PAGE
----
N'dambiSoul music has produced some serious truth tellers in its most glorious past. Finding the conviction to pursue our fondest dreams and the courage to face-up to our darkest truth is perhaps the artist’s greatest challenge. Pink Elephant, the long-awaited Stax Records debut from stirring soul singer N’dambi, explores the art of revelation. “I want to write about the elephant in the room,” she explains of her third U.S. Soul music has produced some serious truth tellers in its most glorious past. Finding the conviction to pursue our fondest dreams and the courage to face-up to our darkest truth is perhaps the artist’s greatest challenge. Pink Elephant, the long-awaited Stax Records debut from stirring soul singer N’dambi, explores the art of revelation. “I want to write about the elephant in the room,” she explains of her third U.S. release. “They see her but refuse to acknowledge or talk about her, let alone confront her. That’s why I’m here.”
Pink Elephant was recorded in Santa Monica, California, with producer Leon Sylvers III, whose credits include work for Shalamar, Blackstreet, Gladys Knight, The Whispers, Lakeside and many more. N’dambi insisted the record have a modern sheen yet adhere to the sturdy influence of classic R&B and soul artists like Slave, Heatwave, The Jacksons, Betty Davis, Isaac Hayes, Smokey Robinson, and The Sylvers. That led her to The Sylvers’ famous producer, big brother, Leon. Working in the studio with the veteran producer forced her to dig deeper than she had before, pushing her voice into a higher register on some tracks while layering her molasses-drenched vocals into cushy multi-part harmonies on others.
N’dambi’s purposeful songwriting offers the listener detailed lyrical snapshots largely created from observations, rather than her own life. “Sometimes I write from my experience, but mostly I use my imagination to express myself through story telling,” she explains. “I think of the place, the time, the setting of a story, and invent a situation that shines a light on a particular issue or theme. They are rarely from my own life. More often, they’re someone else’s story.”
The striking singer’s storytelling skills are at peak form on Pink Elephant with tunes like the Rod Temperton, ‘80’s hip-hop flavored “Nobody Jones,” the story of a girl with big dreams who won’t let her humble beginnings stop her, and the delicious “L.I.E.,” a tale of a man living a double life along New York’s Long Island Expressway. Delusions of love spring up in the old school, love-gone-wrong melodic funk of “Daisy Chain”; “Ooo Baby,” is the smooth-grooving tale of reconnection with a former lover; while the blues-inflected “Imitator,” finds a young woman suffering over the collapse of her lover’s promises. “You’re not the man I used to know, you’re an imitator,” she sings on this mid-tempo urban gem. The hope of true love cries out in “The One,” a disarming jazz-tinged ballad kissed with a touch of classic Stax.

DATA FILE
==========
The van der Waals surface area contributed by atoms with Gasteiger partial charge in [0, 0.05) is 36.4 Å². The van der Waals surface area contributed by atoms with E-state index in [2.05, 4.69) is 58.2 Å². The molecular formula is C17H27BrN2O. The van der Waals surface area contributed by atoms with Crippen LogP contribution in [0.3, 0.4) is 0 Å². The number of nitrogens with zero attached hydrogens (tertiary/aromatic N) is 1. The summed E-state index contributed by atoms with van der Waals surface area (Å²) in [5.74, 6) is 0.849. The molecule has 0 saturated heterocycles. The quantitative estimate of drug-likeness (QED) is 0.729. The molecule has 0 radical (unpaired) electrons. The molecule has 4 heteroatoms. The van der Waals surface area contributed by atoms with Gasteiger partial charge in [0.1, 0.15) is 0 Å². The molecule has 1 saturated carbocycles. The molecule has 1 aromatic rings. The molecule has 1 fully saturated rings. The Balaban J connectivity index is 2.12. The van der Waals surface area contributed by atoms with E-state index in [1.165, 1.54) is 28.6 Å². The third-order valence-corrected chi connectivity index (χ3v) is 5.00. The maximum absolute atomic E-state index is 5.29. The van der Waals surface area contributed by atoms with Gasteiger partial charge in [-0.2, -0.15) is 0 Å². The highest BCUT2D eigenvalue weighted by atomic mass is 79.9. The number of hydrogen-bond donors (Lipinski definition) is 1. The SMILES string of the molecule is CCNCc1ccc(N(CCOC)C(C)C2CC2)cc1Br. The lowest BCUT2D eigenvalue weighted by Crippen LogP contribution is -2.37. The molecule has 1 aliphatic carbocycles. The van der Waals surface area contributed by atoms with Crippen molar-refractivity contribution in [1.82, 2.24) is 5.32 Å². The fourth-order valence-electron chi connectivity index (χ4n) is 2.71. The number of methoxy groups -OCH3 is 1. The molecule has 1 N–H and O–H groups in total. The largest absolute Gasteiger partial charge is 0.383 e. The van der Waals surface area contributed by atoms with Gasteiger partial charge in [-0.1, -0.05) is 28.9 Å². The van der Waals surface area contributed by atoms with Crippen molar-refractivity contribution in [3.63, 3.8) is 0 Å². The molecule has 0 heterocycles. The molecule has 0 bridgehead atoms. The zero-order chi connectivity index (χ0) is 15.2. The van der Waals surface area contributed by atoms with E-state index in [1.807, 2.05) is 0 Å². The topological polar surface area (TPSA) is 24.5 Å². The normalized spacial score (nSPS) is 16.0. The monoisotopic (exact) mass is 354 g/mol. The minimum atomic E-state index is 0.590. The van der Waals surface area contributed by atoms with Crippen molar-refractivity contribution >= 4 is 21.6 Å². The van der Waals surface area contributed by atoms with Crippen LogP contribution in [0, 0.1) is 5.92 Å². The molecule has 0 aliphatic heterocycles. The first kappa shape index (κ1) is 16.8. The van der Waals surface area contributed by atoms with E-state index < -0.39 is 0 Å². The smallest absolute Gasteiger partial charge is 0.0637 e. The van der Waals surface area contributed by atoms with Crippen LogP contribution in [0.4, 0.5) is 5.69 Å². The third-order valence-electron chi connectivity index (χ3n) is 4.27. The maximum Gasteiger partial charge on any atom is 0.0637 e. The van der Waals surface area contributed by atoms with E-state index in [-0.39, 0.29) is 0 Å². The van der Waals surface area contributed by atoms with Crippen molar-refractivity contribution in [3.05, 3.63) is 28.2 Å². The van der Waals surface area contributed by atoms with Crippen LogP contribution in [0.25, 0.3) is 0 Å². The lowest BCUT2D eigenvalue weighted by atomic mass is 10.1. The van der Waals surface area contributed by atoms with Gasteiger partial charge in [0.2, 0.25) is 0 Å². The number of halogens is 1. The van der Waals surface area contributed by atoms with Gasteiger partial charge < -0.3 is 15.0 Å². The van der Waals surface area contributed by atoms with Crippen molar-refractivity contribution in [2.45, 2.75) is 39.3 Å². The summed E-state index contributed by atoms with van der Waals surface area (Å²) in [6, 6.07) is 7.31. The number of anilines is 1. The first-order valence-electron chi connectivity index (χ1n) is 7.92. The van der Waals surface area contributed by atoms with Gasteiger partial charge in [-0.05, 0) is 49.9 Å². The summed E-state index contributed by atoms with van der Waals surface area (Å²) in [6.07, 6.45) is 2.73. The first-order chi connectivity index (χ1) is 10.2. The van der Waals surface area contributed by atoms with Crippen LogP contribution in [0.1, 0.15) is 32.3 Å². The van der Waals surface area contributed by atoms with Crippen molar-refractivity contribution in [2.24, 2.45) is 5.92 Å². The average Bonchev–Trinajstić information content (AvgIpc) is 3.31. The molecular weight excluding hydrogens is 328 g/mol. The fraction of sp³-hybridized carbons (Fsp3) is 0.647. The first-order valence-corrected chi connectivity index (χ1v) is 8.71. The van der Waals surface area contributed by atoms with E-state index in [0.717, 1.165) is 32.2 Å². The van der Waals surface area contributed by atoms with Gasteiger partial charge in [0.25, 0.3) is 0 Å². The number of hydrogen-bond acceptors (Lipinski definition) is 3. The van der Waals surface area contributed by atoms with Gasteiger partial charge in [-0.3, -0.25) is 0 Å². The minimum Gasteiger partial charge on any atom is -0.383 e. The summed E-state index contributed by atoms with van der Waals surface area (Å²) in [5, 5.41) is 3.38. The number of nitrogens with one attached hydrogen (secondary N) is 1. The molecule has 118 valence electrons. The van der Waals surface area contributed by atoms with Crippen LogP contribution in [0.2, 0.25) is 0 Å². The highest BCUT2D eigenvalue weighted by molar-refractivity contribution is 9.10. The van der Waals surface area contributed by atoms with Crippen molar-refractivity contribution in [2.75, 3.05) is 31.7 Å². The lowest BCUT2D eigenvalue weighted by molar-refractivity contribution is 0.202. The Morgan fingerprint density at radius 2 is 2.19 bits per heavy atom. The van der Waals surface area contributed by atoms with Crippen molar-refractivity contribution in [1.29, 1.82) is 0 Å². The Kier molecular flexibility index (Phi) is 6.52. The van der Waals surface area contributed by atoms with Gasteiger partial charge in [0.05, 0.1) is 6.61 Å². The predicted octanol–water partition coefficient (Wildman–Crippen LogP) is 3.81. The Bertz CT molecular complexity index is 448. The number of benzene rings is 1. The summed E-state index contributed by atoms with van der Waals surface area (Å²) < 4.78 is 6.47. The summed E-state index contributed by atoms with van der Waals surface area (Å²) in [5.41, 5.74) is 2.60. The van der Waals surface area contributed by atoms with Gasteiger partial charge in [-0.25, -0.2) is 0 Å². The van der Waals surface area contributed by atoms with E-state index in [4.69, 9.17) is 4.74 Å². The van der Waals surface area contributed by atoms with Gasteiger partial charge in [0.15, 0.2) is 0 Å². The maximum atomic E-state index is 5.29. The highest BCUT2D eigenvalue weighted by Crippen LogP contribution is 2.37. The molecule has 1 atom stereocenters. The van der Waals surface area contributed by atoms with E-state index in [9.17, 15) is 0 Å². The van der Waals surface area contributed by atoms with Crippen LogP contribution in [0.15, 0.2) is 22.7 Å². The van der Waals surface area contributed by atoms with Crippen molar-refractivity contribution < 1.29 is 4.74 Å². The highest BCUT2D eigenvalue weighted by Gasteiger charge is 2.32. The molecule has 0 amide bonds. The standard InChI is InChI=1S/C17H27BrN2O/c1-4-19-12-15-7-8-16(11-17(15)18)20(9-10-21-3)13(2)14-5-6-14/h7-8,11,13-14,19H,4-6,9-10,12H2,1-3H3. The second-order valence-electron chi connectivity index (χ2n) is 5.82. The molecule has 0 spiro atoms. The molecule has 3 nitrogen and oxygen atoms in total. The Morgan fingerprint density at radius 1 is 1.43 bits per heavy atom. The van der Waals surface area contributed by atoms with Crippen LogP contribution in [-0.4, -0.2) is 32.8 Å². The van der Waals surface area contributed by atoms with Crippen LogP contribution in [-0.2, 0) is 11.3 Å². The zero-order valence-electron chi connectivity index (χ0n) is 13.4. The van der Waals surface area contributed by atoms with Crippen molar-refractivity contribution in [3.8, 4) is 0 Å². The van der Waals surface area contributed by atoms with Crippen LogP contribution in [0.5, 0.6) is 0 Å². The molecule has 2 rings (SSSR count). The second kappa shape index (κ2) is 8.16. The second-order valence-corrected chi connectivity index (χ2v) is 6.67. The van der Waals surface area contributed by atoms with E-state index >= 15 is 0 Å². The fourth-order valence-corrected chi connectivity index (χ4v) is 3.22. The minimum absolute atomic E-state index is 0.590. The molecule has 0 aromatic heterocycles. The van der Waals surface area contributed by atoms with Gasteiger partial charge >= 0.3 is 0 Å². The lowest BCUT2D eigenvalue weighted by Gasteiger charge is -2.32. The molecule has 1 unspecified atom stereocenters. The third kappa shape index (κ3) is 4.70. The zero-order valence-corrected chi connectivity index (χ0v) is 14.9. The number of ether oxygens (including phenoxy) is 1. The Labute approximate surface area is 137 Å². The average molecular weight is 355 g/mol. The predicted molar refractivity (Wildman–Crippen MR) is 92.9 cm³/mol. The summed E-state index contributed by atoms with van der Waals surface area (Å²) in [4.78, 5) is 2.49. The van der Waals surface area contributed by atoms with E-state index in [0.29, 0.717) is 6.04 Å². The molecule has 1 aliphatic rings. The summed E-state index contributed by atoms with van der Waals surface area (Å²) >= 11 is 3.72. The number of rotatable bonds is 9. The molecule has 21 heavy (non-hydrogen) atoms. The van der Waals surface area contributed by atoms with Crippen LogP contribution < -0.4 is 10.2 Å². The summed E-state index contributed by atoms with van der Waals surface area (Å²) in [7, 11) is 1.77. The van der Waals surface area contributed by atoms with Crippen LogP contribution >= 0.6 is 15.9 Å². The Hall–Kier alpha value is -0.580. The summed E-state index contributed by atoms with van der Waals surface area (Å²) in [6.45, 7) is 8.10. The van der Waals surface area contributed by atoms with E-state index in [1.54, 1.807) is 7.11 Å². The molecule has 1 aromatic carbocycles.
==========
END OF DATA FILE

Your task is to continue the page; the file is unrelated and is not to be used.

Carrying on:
The album’s lead single “Can’t Hardly Wait,” is a biting chunk of scorching sarcasm delivered in the commanding singer’s rich tone. Her opening complaint, “I don’t know why I keep f***in’ wit you,” perfectly expresses the inability to turn a listless love loose. “It’s about being in a relationship that has gone awry,” N’dambi explains. “She knows good and well way before now that it’s no good, but she can’t get over the hump enough to get out of it.”
“Mind Blowin’,” a love song to the art and craft of music itself, features elements inspired by Isaac Hayes’ 1974 classic blaxspoitation film Truck Turner, primarily channeling the supreme swagger those films represent. She sings and performs her own drum beats on the irresistible “The World Is A Beat,” a percussive and pointed lament about the current state of the music business.
The daughter of strict Baptist ministers in Dallas, Texas - only two kinds of music were allowed in N’dambi’s house – gospel and country. Church was the center of the family’s life in every way and there was no middle ground. Secular music was forbidden, but its irresistible allure eventually trickled into her life and began impacting the maturing young singer.
Blessed with a deep contralto, N’dambi became especially enamored with the male singers from the ‘70s and ‘80s she’d heard and identified with while hanging out with cousins and friends. The funky soul of Bar-Kays’ Larry Dodson, the sophisticated syncopation of Earth, Wind & Fire’s Maurice White and the notorious abandon of the Ohio Players’ Sugafoot influenced her heavily. Later, the mysterious, uninhibited imagination of Nina Simone and Mahalia Jackson also became musical and cultural touchstones.
Her independent streak led to college and a degree in English and creative writing from Southern Methodist University. Her developing, expressive voice, the poetic irony of her skillful writing ability and her musicianship as a classically trained pianist spurred N’dambi’s musical ambition. N’dambi sang back-up and collaborated with another rising soul seeker, Erykah Badu all the while honing her artistry and slowly building a fiercely loyal fan base that resonates with the organic, authentic approach to her life and music.
N’dambi delivered her debut solo CD Little Lost Girl Blues in 1999. Since then she has released the two-disc set Tunin' Up & Cosignin', and the 2005 set A Weird Kind Of Wonderful, which was released only in Japan. On Pink Elephant, N’dambi ingeniously distills soul-deep inspiration into a sensual style of elegance and power, making her a fundamental new addition to the Stax legacy.